The CPU in this system is a Z80 of course. There isn't much to this section in way of technical content, just a few explanations of what pins I've ignored and why really. I'm not using the RFSH pin as I'm using static RAM, I can't think of a reason to use this in a modern system, and can think of lots of reasons not to, DRAM is just too much like hard work if you ask me. I've not connected anything to halt as I didn't really have room on the board in the end, it is often handy to put an LED on here (although it should be driven with a transistor as this pin can't sink/source much current). I've not used the non-mask-able interrupt so that's tied high to stop it going off by accident, the M1 line is not used in this simple system, so is left un-connected.
There are two interrupt sources in the system, the clock and the UART, so the interrupt signals are combined with a simple AND gate, (remember if you want a trigger on either one OR another active low signal you must AND them, likewise if you want a trigger only when one AND another are active you must OR them). The RESET line has a pull-down resistor on it. This makes sure that the Z80 is dormant until the PIC drives this line high, so if the PIC is reset or not running for some reason the Z80 is asleep. The BUSRQ and BUSACK lines are directly linked to the PIC so that it can request the use of the system bus without the Z80 clearing its registers.
Because I'm using a fairly large fan-out and a mix of TTL and CMOS in this system it is always wise to buffer the bus lines with some TTL capable chips (HCT or LS type preferably) that can drive more current than the Z80 alone. To make sure the outputs of these chips obey the same rules as the Z80's own pins the enable lines are driven by the BUSACK signal, inverted. This means that when the Z80 hasn't given away control of the bus, BUSACK is high so once inverted it provides the active low enable input to the bus drivers. Once the Z80 has signalled it does not need the bus (by setting BUSACK low) the drivers outputs all become high-impedance.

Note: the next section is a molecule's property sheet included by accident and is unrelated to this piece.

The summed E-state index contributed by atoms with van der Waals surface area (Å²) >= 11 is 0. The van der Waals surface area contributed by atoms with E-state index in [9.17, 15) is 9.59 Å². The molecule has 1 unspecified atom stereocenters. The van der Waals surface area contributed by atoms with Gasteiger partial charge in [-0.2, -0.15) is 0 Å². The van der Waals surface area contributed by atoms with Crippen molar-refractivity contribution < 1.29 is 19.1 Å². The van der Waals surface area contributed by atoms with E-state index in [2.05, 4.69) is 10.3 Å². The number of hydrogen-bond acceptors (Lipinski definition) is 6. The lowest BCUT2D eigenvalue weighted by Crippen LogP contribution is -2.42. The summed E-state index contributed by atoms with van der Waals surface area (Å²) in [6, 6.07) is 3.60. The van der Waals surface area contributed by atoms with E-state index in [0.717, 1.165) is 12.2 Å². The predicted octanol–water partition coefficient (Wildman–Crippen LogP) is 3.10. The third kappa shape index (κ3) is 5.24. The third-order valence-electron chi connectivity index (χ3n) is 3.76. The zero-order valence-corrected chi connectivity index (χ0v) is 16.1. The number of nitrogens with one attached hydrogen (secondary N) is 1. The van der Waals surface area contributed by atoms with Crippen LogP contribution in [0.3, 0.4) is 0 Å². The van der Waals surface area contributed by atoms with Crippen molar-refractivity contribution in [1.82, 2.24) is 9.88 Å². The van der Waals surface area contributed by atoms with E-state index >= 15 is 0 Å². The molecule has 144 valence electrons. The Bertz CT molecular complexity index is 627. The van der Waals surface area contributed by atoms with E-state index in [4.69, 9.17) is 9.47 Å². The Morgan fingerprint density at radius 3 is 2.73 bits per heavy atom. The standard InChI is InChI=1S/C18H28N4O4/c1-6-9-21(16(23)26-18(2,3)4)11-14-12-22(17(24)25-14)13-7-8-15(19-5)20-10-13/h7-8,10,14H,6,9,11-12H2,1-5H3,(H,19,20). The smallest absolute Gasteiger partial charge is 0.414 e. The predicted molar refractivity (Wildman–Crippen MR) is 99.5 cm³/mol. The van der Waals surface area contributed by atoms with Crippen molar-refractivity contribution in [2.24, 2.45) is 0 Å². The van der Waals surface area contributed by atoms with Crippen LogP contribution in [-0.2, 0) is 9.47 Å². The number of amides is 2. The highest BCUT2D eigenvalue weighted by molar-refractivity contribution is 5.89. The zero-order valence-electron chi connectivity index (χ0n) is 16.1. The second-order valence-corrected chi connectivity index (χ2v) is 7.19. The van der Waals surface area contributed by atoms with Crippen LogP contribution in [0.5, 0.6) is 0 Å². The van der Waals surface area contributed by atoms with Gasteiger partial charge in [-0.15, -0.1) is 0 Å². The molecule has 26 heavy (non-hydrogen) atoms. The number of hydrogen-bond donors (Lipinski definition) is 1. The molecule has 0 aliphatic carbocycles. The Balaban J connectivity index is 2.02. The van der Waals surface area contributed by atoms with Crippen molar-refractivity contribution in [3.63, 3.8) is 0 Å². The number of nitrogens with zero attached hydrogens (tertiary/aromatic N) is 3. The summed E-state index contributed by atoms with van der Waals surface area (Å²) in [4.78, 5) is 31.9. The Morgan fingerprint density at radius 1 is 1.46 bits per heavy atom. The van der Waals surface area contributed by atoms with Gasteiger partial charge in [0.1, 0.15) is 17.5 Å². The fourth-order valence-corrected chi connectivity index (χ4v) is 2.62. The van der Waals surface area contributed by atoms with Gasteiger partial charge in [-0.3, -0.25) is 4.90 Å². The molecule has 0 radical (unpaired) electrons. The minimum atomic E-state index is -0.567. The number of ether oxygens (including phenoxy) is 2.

There's also a resistor pack attached to the data bus shown here. This is added because I found that the capacitance of the data bus is high enough to act as a fairly effective memory when working on the Mark 1 project. I could write to and read back data from memory addresses that were not physically within the system just because the bus held the voltages longer than the turn around time of the CPU. Adding a resistor pack ensures that any residual current is dissipated through these resistors and doesn't hang around too long.
The decode logic for the IO bus is fairly simple, but provides full decode so all 256 address can be used. This was important as I intend to use this as a basis for developing peripherals. The top 4 bits of the IO address are fed into a 74HCT154 along with the IORQ signal as an enable. This provides 16 select signals to IO devices, the first IO device is further decode, the second is the clock which has 16 internal registers for configuration and date retrieval. The decode of the first address is continued with two more 154s which have the select from the first 154 as an input so they are only active when IORQ is asserted, the second enable comes from WR or RD to make two sets of 16 selects, each set either read or write only. These are used for buffers, latches or the UART's two read and write only ports. Two of these signals are combined back together to select the SD card interface provided by the PIC.